Among the techniques which have been proposed to improve cosmetic products are included the addition of binders such as that in Arraudeau, et al. U.S. Pat. No. 4,659,562. The foregoing reference teaches the use of a binding agent comprised of co-pulverized finely divided fibers of polyethylene and silica. The resultant copulverized mixture of defibrillated polyethylene and silica of which the particle size has been reduced is admixed with a cosmetic make-up composition.
Still other prior art such as Boulogne, et al. U.S. Pat. No. 4,367,220 teaches the use of a liposoluble polymer having vinyl ester units therein, in combination with 1-docosanoyloxy-3 (2-ethyl)-hexyloxy-2-propanol and a 2-(lanolin alcohol derivative substituted) 1-decanylpolyethanol and a non-toxic coloring material to prepare a lipstick composition.
Jennings et al., U.S. Pat. No. 4,699,780 teaches the use of a polymeric resin derived from an isomeric or silicalkylene monomer and polyalkylalkane or a polyhydroxyalkane and a polysiloxane to prepare a cosmetic composition.
Takema et al. U.S. Pat. No. 4,743,441 teaches the use of a polyvinylalcohol and an alkylvinylether copolymer in a film forming cosmetic composition.
A cosmetic product comprising a prescribed quantity of an original cosmetic product or the formulation thereof, having a fibrillated polymer binding agent incorporated therein; said quantity of the actual formulation of the original cosmetic product being sufficient to yield a readily useful improved cosmetic product. The resultant product displays desired characteristics such as improved coloration, increased lubricity, greater moisture resistance and other properties superior to those of the prior art.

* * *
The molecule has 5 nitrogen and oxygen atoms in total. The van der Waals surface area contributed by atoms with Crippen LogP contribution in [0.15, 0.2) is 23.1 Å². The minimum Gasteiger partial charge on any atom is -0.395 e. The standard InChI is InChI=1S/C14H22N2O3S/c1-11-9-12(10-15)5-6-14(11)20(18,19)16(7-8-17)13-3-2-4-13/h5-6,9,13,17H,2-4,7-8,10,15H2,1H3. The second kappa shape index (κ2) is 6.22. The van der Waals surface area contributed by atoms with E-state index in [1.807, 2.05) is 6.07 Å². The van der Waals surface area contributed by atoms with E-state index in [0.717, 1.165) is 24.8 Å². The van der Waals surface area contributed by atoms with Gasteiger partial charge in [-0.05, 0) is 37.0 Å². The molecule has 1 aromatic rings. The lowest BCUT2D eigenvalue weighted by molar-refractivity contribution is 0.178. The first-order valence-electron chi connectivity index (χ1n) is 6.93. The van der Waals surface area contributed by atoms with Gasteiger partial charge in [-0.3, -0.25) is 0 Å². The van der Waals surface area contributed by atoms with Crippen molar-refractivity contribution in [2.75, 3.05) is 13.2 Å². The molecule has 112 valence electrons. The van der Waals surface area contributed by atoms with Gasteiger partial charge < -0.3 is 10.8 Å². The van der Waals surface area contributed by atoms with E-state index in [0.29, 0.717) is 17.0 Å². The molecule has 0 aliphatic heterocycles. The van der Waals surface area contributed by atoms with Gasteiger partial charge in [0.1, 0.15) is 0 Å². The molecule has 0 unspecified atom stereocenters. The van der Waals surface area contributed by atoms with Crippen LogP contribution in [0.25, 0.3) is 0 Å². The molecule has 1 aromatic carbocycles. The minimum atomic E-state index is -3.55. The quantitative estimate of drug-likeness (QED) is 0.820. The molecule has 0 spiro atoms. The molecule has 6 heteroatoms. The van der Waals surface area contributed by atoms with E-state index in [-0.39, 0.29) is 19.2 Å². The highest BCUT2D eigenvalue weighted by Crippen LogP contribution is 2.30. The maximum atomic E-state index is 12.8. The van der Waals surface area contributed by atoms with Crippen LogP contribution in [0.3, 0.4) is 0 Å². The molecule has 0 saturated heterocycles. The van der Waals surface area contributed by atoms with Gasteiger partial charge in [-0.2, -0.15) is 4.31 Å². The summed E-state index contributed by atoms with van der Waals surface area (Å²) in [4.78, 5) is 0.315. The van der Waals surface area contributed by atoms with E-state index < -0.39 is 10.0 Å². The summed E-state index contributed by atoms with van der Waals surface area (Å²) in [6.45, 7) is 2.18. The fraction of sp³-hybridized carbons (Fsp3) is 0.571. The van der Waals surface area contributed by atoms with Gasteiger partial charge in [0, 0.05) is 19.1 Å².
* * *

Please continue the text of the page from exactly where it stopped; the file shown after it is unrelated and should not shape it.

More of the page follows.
The present invention, is especially suitable for the use in the production of molded lipsticks. Accordingly, the invention will be described, in connection with the preparation of molded lipstick products.
It is believed that this specification does not require drawings as the products and compositions are adequately described and understood.
As is known, certain polymers have the capability of fibrillation. According to the techniques of the present invention, it is advantageous for the polymer to be fibrillatable in a dry-type process. In any event, such polymers are known. For example, polytetrafluoroethylene (PTFE) can be fibrillated from a dry powder and is commercially available as duPont's Teflon 6A and 7A. Fibrillatable polypropylene is also commercially available, for example, as strands, tapes or films which can be used as such or cut to appropriate sizes.
As will be further understood, according to the techniques of the present invention, these fibrillatable polymers are employed as a binder for a cosmetic product. The polymer, when fibrillated, explodes into strands or fibers which form matrices that encompass the particles of the various components of the cosmetic product composition. Said components are held in intimate contact with the polymer fibers and can be applied therewith to the skin to provide a unique type of cosmetic product. The strands of fiber or fibrils encradle to form a matrix which binds the particles of the various components that make-up the cosmetic product.